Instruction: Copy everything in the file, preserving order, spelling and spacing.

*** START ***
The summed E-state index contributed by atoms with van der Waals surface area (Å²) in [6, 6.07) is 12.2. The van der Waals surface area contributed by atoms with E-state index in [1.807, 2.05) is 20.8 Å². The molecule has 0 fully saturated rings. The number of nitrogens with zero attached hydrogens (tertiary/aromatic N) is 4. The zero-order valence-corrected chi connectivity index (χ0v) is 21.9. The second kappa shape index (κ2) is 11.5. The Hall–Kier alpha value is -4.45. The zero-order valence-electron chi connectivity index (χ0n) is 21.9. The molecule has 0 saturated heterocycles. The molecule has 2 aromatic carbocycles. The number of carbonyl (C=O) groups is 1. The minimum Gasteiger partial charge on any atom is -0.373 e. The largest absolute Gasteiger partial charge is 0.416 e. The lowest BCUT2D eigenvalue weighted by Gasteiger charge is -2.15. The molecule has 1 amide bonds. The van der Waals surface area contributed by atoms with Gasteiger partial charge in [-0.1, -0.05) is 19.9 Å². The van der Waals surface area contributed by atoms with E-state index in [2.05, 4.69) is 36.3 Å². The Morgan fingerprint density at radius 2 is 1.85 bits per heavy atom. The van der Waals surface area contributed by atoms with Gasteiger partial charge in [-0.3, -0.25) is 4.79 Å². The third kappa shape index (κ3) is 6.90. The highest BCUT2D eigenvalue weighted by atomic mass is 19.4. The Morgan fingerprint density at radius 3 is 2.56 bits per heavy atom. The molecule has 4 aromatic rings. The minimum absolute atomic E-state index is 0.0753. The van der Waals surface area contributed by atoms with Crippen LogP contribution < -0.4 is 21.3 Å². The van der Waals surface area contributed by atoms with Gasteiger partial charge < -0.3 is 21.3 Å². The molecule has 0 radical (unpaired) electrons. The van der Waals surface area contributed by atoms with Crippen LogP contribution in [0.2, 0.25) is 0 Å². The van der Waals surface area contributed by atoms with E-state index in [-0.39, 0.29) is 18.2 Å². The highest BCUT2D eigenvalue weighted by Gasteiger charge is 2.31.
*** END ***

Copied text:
The summed E-state index contributed by atoms with van der Waals surface area (Å²) in [6, 6.07) is 12.2. The van der Waals surface area contributed by atoms with E-state index in [1.807, 2.05) is 20.8 Å². The molecule has 0 fully saturated rings. The number of nitrogens with zero attached hydrogens (tertiary/aromatic N) is 4. The zero-order valence-corrected chi connectivity index (χ0v) is 21.9. The second kappa shape index (κ2) is 11.5. The Hall–Kier alpha value is -4.45. The zero-order valence-electron chi connectivity index (χ0n) is 21.9. The molecule has 0 saturated heterocycles. The molecule has 2 aromatic carbocycles. The number of carbonyl (C=O) groups is 1. The minimum Gasteiger partial charge on any atom is -0.373 e. The largest absolute Gasteiger partial charge is 0.416 e. The lowest BCUT2D eigenvalue weighted by Gasteiger charge is -2.15. The molecule has 1 amide bonds. The van der Waals surface area contributed by atoms with Gasteiger partial charge in [-0.1, -0.05) is 19.9 Å². The van der Waals surface area contributed by atoms with E-state index in [2.05, 4.69) is 36.3 Å². The Morgan fingerprint density at radius 2 is 1.85 bits per heavy atom. The van der Waals surface area contributed by atoms with Gasteiger partial charge in [-0.3, -0.25) is 4.79 Å². The third kappa shape index (κ3) is 6.90. The highest BCUT2D eigenvalue weighted by atomic mass is 19.4. The Morgan fingerprint density at radius 3 is 2.56 bits per heavy atom. The molecule has 4 aromatic rings. The minimum absolute atomic E-state index is 0.0753. The van der Waals surface area contributed by atoms with Crippen LogP contribution < -0.4 is 21.3 Å². The van der Waals surface area contributed by atoms with Gasteiger partial charge < -0.3 is 21.3 Å². The molecule has 0 radical (unpaired) electrons. The van der Waals surface area contributed by atoms with Crippen LogP contribution in [0.2, 0.25) is 0 Å². The van der Waals surface area contributed by atoms with E-state index in [-0.39, 0.29) is 18.2 Å². The highest BCUT2D eigenvalue weighted by Gasteiger charge is 2.31.